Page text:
With an average of just two months left before the 2018 season kicks off, golf courses are already looking pretty dang easy.
So how do you design a course that’s as simple and fun to play as the real thing?
It all starts with an idea.
“You can design golf courses to be fun, and if you want to make sure you’re not creating a big obstacle, that’s where a little bit of thought goes into design,” says Dan Gossett, owner of the Gossetts Golf Course Design in New York City.
The first thing to do is come up with the concept of the course.
“Then you have to figure out what the challenge is going to be.
What’s the average golf swing?
How do you hit it, how long are you going to play?
How much time does it take?”
Gossett says the best courses tend to have a mix of two things: natural terrain, like greens and fairways, and a few obstacles.
“The natural terrain is just going to help you find your way,” he says.
“You’re going to have to work with the obstacles to make the course work.
If you have too much or too little, the course will be really hard.”
A golf course design can also help you figure out how to attract a wide variety of people to play golf.
“Most people play golf because they’re excited to see it.
But if you have a golf design that’s fun, interesting, and different, that people will come to enjoy, then you can have a really big impact on how much money you make and how many courses you create,” Gossitt says.
If you’ve already designed your course, you might have already figured out some design tricks to help make it easier to get people to hit the golf ball.
Here are a few:Make sure you use a large golf ball in your design.
“If you have two balls, you’re going too far away from the fairway,” GOSSett says.
The idea is to get your fairway to be as flat as possible so you don’t have to worry about hitting the ball with a tee shot, or when the ball is about to land, you don “want to have the ball hitting a lot of the fairways in the middle of the hole.”
Make sure you have enough distance from the greens to allow the ball to hit them safely.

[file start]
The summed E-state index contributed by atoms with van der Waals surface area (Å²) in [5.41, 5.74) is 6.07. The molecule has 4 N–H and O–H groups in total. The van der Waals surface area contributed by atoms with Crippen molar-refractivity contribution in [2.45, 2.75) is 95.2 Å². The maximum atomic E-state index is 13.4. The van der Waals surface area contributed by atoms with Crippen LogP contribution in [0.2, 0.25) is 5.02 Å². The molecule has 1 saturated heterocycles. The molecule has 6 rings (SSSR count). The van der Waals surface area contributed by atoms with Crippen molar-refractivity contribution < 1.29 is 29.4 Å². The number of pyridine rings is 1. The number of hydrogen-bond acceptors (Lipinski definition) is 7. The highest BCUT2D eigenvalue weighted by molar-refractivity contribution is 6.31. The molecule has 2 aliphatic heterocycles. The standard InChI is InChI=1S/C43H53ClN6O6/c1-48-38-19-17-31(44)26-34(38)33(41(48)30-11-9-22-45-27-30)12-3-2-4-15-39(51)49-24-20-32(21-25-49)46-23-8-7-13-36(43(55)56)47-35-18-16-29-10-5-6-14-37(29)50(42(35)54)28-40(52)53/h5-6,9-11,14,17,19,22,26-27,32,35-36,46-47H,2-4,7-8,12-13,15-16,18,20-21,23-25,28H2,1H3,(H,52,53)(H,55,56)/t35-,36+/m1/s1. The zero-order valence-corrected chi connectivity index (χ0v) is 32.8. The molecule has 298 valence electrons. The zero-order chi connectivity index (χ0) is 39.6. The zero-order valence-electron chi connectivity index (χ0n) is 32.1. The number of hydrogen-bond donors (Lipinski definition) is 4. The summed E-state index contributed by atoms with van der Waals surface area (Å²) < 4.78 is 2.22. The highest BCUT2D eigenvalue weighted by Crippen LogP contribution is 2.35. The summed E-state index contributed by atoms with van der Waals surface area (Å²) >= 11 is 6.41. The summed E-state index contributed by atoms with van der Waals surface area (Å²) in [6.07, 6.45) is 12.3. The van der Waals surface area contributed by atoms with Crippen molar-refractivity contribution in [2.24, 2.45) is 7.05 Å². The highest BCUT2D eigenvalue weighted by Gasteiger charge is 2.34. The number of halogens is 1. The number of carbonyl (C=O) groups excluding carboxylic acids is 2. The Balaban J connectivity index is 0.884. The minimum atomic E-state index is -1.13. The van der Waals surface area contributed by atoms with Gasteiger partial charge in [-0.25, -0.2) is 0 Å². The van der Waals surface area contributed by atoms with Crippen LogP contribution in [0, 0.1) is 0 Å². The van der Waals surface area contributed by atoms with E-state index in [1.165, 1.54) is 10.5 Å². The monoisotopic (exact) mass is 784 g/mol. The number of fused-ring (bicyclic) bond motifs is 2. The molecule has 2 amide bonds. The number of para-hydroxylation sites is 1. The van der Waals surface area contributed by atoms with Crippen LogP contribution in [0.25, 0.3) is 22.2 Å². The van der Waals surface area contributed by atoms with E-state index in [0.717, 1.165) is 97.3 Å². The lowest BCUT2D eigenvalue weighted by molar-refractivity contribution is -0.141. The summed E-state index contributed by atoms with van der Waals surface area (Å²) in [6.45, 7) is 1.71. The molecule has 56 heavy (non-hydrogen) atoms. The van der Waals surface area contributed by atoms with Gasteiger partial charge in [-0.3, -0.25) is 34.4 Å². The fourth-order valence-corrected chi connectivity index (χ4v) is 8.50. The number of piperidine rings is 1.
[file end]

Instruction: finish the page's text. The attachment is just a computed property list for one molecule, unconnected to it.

“A lot of people think they can hit the ball in the fairgrounds,” Goddett says, “but then the fairings will be so hard that it’s not going to hit that many holes.”
If you can, use a golf ball as a prop.
“Pressing a golf shot with a golf club can make the golf course look more challenging,” Gose says.
It can also increase the amount of time you spend on the course, because it “puts the ball at the top of the target,” he adds.
The more difficult a course is, the more golfers will want to take the plunge.
“It’s a challenge for the players to figure it out.
But when they figure it, they get to hit a lot more golf,” Goles says.
A great place to start is to start with the idea of the natural terrain.
“That will help you put the fairies, the trees, and the greens in perspective,” Gould says.
This allows you to get a more accurate picture of what’s going on.
Then you’ll start to think about the golfers.
“We want to have people hitting the golf club from the middle, so that we’re not just going out and hitting from the sides and putting a big target on the fair grounds,” Goses says.
This gives you more options for the golfer, because they can play different types of shots, such as a driving birdie, a putting putt, or even a short putt.
“When you get the idea that the faires and the trees and the grass are going to serve as a target, you can start to design the golf hole in such a way that it allows for the golf swing to be more accurate and less jarring,” Golls says.
For instance, if you’re designing a golf hole, you could put a tee in the right spot on the green so you can hit it from the tee, and then if you can’t hit it that well, you put a little piece of grass or a little rock in the hole so you have more stability.
“Now that you know how much the fairing is going, you have an idea of where the hole is going and how long you’re playing the hole,” Gissetts says.
And finally, don’t forget to use some of the elements of the landscape.
“For example, the greens are part of the game, and you want the greens of the golf courses and the fairs and the woods to feel